Monoclonal antibodies are essential reagents for deciphering gene or protein function and have been a fruitful source of therapeutic and diagnostic agents. However, the use of anticarbohydrate antibodies to target glycans for these purposes has been less successful. Glycans contain less hydrophobic functionality than do proteins or nucleic acids, thus individual glycan-antibody interactions are relatively weak. Information encoded by glycans often involves subtle variations of branched oligosaccharides that cannot be detected with conventional antibodies. It has therefore been difficult to obtain reagents that enable a complete understanding of biological glycan function. Changes in cell surface glycan composition are associated with cancer (and other disease states);therefore, general methods to identify specific and high- affinity glycan antibodies would greatly facilitate cancer research and provide new avenues for cancer therapies and diagnostics. We propose to develop methods to identify such reagents using novel antibody phage display technologies. It has recently become possible to select specific and high affinity antibodies for virtually any protein antigen from phage libraries that bear tailored diversity elements encoded by synthetic DNA ('synthetic antibodies'). This innovative technology platform obviates the requirement for animal immunization, thereby circumventing many limitations of traditional hybridoma methods. We will use the unique architectural scaffold of 2G12, an antibody that targets oligomannoses on the HIV-1 glycoprotein gp120, as the template for our design. The two heavy chain variable domains of 2G12 IgG exchange positions to create an extended recognition surface containing four oligomannose binding sites per IgG molecule. We have developed a phage vector that allows the functional display of the 2G12 scaffold. We will prepare synthetic 2G12 antibody libraries to determine minimal physicochemical requirements for high affinity glycan recognition in this scaffold. Next, we will use the information gained from these studies to identify novel 2G12 variants with altered specificity profiles for tumor-associated glycan targets. This innovative strategy will result in novel cancer antibodies that accelerate cancer research and pave the way for development of new cancer therapies and diagnostics.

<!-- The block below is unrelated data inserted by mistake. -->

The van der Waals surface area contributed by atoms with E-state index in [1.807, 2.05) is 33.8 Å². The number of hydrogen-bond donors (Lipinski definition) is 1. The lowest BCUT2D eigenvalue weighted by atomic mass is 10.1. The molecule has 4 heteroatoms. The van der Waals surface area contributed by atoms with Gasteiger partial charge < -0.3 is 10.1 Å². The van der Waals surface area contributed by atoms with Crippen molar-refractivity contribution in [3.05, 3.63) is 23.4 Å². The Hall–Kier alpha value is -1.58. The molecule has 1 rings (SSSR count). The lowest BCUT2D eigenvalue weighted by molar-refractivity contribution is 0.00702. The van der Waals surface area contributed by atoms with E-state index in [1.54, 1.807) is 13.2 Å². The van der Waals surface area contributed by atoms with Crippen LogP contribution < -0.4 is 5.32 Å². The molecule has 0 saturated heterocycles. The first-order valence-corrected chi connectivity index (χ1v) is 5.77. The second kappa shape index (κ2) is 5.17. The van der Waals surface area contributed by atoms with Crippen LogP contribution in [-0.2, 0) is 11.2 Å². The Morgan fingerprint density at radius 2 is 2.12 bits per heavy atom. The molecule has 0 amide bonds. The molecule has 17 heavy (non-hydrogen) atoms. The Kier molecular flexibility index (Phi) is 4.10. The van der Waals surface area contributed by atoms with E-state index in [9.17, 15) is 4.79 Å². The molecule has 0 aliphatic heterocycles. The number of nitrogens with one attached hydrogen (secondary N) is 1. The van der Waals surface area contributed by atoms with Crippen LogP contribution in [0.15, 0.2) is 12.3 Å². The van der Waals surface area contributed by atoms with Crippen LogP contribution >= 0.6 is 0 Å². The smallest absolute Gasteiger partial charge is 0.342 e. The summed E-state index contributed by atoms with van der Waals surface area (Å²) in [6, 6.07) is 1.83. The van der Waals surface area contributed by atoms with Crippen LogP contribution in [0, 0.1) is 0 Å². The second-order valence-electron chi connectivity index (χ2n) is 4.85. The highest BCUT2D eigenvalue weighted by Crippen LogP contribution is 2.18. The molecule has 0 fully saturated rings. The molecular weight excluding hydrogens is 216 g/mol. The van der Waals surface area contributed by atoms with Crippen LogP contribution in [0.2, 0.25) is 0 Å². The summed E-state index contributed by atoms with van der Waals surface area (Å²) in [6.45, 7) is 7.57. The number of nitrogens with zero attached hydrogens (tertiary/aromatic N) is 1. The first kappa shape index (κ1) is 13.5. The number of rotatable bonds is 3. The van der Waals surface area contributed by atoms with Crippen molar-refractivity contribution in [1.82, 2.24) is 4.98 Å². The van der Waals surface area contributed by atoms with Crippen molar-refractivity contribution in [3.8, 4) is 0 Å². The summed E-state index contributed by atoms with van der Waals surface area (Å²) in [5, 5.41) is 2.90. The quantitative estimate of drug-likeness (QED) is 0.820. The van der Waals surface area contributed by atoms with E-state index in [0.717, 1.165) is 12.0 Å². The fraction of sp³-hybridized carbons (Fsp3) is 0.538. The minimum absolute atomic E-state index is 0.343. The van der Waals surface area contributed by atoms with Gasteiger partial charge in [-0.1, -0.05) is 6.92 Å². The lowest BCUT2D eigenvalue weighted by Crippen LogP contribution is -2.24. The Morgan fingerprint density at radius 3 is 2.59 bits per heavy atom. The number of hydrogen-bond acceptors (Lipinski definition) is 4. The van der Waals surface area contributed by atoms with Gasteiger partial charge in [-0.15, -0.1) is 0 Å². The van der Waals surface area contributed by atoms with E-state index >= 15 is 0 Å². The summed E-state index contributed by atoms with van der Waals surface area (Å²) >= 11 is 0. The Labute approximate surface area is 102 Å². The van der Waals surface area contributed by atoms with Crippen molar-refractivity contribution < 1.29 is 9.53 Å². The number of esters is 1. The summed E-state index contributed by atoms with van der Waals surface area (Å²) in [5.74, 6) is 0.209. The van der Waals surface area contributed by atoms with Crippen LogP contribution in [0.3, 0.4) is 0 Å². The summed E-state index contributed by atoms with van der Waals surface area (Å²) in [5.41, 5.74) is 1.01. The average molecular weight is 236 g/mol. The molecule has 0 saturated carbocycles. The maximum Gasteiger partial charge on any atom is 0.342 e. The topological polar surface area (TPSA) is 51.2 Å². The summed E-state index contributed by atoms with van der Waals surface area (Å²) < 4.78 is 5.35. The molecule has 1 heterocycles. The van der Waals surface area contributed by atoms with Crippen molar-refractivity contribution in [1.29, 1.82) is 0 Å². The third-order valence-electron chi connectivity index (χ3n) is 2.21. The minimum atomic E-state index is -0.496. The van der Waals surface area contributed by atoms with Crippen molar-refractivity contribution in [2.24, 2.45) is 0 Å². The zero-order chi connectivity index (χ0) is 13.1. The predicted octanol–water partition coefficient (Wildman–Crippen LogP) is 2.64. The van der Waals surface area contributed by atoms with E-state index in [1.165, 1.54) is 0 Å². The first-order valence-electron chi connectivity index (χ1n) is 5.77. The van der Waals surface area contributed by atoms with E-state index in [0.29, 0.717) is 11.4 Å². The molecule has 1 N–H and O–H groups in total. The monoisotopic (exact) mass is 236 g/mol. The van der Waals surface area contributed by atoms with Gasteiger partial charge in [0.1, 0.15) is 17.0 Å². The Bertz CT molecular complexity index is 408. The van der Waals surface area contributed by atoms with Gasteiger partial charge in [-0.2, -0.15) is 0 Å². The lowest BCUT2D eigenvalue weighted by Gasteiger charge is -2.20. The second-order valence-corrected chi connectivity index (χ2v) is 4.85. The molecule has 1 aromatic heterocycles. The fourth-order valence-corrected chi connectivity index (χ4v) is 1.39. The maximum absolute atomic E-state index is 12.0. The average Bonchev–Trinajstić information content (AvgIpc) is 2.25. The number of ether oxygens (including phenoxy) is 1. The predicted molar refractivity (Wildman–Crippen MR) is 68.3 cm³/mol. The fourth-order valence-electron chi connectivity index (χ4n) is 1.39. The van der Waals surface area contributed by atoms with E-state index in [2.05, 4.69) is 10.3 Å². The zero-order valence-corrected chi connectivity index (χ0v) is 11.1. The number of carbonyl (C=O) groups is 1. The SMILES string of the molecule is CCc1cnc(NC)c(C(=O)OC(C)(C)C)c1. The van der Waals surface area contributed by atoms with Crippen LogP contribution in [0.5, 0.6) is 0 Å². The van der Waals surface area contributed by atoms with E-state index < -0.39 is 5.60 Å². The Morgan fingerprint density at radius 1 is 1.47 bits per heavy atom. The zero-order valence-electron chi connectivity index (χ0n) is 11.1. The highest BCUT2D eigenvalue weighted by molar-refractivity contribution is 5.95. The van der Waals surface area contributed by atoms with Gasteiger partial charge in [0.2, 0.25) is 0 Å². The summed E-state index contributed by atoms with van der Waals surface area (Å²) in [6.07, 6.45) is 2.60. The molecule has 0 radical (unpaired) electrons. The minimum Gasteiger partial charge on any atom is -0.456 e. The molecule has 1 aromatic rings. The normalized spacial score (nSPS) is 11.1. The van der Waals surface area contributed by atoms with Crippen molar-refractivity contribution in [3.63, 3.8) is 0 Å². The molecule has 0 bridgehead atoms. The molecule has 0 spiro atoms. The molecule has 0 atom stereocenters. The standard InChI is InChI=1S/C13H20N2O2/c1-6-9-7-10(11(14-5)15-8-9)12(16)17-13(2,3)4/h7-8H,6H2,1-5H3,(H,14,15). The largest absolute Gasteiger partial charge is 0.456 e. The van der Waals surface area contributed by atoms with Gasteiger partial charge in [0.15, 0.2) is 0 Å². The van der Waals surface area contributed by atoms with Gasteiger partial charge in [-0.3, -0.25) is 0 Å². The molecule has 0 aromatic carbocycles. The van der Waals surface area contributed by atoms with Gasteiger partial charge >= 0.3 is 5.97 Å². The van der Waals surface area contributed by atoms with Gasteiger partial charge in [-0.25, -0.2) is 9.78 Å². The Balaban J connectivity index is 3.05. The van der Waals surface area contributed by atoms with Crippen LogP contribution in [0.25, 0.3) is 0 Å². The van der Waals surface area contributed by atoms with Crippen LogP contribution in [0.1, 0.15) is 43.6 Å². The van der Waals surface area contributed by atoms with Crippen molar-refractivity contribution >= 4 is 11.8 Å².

Cell-surface oligosaccharides ('glycans') play critical roles in cancer and many other disease states, but the biological functions of glycans are poorly understood. Our goal is to develop strategies to identify glycan-targeting antibodies for use as research reagents, diagnostics, or therapeutics. Our approach employs novel methods for antibody isolation that circumvent many limitations of conventional antibody technologies, and will therefore yield antibodies with enhanced properties for biomedical applications.
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